However, it is still not clear what has triggered the price hikes

since fuel prices are still maintained at the same prices.
Some small retail shops have also started to peg their prices in the
US dollar currency.Most of the shops have of late been using the bond
note which had been pegged at the same rate with the US
dollar.However, the bond note is beginning to lose value by day due to
day to day speculative black market rates.
Zimbabwe’s major hurdle has been to contain a thriving black market

where prudent financial fundamentals are a pie in the sky.
l have just today been to Food World supermarket, one of the major
retail shops in the CBD of Harare wanting to buy a bottle of drink and
have been told that l am allowed just top buy one such product.
One young shopper in the CBD of Harare just told me here that he was

only allowed to buy one bottle of water due to the rationing of
products reportedly meant to minimise panic buying and hoarding.Some
of the buyers are reported to buy the commodities in bulk from the
major supermarkets then resale them at their verandas.But this
development was partially minimised when vendors were ordered to
vacate the CBD due to cholera.
This is coming amid reports that during the past few days shoppers,

especially in Harare were in panic buying mood grabbing most of the
basic commodities in anticipation of sporadic price increases.
However, government seems to be troubled by the price hikes
development and as of yesterday, Vice-President kembo Mohadi warned
retailers hiking prices unnecessarily that their licences would be
revoked.There have been unconfirmed reports that there might be
elements of sabotaging the economy by unspecified elements.
According to the Herald newspaper, government has directed that

prices of basic commodities increased without justification be reduced
immediately, as it moves to restore sanity on the market. Retailers
are hiking prices of basic commodities daily, triggering panic that
has led to artificial shortages.

Further, the government directed that no businesses should reject bond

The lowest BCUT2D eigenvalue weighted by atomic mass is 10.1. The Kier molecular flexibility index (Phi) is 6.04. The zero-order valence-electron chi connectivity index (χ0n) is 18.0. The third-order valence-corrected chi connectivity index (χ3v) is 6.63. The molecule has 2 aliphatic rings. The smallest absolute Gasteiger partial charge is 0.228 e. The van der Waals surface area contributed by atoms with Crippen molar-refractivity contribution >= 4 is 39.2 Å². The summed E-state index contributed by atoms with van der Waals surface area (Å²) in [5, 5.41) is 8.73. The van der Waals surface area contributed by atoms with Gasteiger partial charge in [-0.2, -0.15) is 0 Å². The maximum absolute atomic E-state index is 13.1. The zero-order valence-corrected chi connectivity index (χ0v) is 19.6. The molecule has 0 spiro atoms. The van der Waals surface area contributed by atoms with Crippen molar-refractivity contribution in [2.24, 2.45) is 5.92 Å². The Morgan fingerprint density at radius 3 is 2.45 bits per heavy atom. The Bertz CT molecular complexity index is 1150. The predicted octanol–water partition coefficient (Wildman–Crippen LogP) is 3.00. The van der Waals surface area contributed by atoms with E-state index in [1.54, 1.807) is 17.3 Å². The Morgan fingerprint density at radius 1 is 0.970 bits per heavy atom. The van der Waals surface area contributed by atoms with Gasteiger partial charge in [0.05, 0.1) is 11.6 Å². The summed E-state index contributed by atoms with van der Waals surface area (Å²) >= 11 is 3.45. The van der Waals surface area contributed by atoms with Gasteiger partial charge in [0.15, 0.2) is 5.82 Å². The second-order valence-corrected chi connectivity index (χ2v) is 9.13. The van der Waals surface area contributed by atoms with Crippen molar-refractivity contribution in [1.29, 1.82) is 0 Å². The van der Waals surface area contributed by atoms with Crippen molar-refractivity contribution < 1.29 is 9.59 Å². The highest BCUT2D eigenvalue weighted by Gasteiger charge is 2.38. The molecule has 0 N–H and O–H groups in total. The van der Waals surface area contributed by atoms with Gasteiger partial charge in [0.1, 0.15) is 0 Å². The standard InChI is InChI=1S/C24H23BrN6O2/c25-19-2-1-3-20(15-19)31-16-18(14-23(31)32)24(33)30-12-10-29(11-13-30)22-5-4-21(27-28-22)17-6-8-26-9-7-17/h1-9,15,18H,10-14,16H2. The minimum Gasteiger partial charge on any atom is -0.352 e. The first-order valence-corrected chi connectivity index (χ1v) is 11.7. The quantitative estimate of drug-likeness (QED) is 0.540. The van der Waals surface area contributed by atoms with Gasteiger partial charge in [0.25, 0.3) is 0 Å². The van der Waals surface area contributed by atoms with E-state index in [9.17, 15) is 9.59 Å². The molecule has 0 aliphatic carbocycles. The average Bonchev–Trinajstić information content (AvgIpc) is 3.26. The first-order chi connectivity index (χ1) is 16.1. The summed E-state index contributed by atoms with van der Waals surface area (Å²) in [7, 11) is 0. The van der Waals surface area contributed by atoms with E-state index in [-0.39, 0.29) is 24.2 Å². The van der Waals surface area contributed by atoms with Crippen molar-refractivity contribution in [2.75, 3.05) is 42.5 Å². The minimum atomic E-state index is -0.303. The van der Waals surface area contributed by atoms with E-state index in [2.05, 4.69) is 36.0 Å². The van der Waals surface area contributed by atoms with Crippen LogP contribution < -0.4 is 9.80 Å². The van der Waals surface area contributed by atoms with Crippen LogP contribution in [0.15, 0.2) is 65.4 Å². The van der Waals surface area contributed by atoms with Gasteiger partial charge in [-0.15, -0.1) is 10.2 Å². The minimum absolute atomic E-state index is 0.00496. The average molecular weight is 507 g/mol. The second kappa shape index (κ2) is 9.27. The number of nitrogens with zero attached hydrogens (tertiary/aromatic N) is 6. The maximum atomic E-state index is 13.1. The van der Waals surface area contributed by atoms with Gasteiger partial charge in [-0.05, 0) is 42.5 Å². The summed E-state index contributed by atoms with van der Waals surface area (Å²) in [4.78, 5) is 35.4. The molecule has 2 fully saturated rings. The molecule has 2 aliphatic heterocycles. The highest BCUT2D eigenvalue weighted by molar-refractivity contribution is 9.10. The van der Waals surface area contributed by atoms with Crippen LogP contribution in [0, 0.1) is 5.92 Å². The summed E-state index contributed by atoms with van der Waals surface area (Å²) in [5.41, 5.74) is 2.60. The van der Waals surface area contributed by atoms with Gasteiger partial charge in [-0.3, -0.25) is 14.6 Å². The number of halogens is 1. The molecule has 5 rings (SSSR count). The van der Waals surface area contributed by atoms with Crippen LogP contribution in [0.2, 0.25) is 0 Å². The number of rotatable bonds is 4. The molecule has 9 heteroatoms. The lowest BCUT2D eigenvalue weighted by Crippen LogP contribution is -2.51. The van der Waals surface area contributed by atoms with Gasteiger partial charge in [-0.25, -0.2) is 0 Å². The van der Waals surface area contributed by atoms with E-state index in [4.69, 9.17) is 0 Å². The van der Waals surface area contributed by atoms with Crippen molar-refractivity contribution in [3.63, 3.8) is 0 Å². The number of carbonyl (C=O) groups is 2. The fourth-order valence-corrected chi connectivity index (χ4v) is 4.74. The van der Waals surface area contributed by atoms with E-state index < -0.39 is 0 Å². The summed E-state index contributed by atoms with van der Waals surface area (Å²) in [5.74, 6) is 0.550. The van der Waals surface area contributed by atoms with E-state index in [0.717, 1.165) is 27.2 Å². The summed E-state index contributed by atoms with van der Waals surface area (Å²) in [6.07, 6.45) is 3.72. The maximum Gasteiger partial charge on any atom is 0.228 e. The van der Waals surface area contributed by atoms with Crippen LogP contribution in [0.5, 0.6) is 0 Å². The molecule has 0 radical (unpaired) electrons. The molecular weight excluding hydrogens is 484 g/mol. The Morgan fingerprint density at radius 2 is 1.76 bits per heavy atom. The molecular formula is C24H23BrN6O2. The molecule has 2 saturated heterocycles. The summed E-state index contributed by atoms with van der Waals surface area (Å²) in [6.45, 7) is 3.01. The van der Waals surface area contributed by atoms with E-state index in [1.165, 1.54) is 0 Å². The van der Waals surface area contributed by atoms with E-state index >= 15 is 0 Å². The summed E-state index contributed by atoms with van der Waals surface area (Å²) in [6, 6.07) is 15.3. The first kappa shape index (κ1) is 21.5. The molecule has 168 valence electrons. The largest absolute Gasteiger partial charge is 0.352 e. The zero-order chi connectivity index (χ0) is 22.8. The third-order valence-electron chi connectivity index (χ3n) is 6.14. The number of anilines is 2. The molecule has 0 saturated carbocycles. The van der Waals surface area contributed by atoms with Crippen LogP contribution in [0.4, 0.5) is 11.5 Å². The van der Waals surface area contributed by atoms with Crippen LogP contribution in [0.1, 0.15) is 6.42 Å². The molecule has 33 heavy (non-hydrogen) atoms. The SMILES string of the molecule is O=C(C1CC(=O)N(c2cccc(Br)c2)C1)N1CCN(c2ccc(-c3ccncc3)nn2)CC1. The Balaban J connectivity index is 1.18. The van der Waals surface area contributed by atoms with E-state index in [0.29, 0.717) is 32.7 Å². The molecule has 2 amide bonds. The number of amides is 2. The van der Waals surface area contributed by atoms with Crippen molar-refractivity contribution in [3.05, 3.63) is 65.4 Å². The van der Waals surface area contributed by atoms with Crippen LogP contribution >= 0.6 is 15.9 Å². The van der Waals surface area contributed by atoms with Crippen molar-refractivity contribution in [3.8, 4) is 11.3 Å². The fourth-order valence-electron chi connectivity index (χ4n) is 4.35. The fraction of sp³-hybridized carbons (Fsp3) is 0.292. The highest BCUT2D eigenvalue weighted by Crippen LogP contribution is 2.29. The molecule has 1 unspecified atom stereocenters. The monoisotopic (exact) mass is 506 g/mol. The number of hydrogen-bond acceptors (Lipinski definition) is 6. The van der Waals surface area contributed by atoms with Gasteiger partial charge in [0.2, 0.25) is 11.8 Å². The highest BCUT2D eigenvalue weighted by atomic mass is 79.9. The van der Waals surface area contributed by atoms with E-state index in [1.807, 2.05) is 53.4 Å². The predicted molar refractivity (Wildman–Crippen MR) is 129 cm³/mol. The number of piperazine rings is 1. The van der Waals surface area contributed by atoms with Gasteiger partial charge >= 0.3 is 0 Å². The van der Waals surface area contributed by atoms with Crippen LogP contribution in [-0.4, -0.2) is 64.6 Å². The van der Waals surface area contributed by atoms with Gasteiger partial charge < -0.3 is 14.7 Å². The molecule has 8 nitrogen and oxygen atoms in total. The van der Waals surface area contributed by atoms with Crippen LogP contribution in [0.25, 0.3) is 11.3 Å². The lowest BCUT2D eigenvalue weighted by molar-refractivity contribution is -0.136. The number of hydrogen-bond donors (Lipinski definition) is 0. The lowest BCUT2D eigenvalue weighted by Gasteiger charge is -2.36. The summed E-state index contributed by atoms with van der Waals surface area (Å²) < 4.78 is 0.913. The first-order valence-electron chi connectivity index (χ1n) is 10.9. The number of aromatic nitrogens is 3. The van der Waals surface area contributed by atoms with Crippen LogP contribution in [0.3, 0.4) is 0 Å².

notes and other electronic payments when transacting.

With regards to the proposed two cents tax per dollar, the government
said there was no need for the public to panic as this was yet to be
implemented and still being fine-tuned.

it is reported that those who defy the directives would face
drastic action and with regards to those in the fuel sector, they risk
revocation of their licences.
It is reported that the two cents per dollar tax that was announced
by Finance Minister Mthuli Ncube on monday will apply to transactions
of $10 and above only and will be capped at $10 000 for transactions
of above $500 000.

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Zimbabwe :Economic Perils Threatening Democratic Gains
October 10, 2018 | 0 Comments

By Nevson Mpofu

President Mnangagwa

President Mnangagwa

Zimbabwe continues to swim deeper into oblivion owing attention to current economic melt-down. All that used to depreciate is now decomposing to ashes. Following the introduction of 2% tax on all electronic transactions by the Minister of Finance Mthuli Ncube hell broke loose.

Food prices like cooking oil have risen from 3 dollars 50 cents to between 9 and 15 dollars. Fuel increase in price has also contributed. Some food stuffs like bread have high prices because of the short supply of flour. However, wheat is running short.

The crisis has prompted MDC T Leader Nelson Chamisa to be called for a meeting by Zimbabwe Council of Churches. Chamisa said recently that he is ready to meet ZANU PF for the meeting. The meeting, he pointed out is ready to work out on solutions.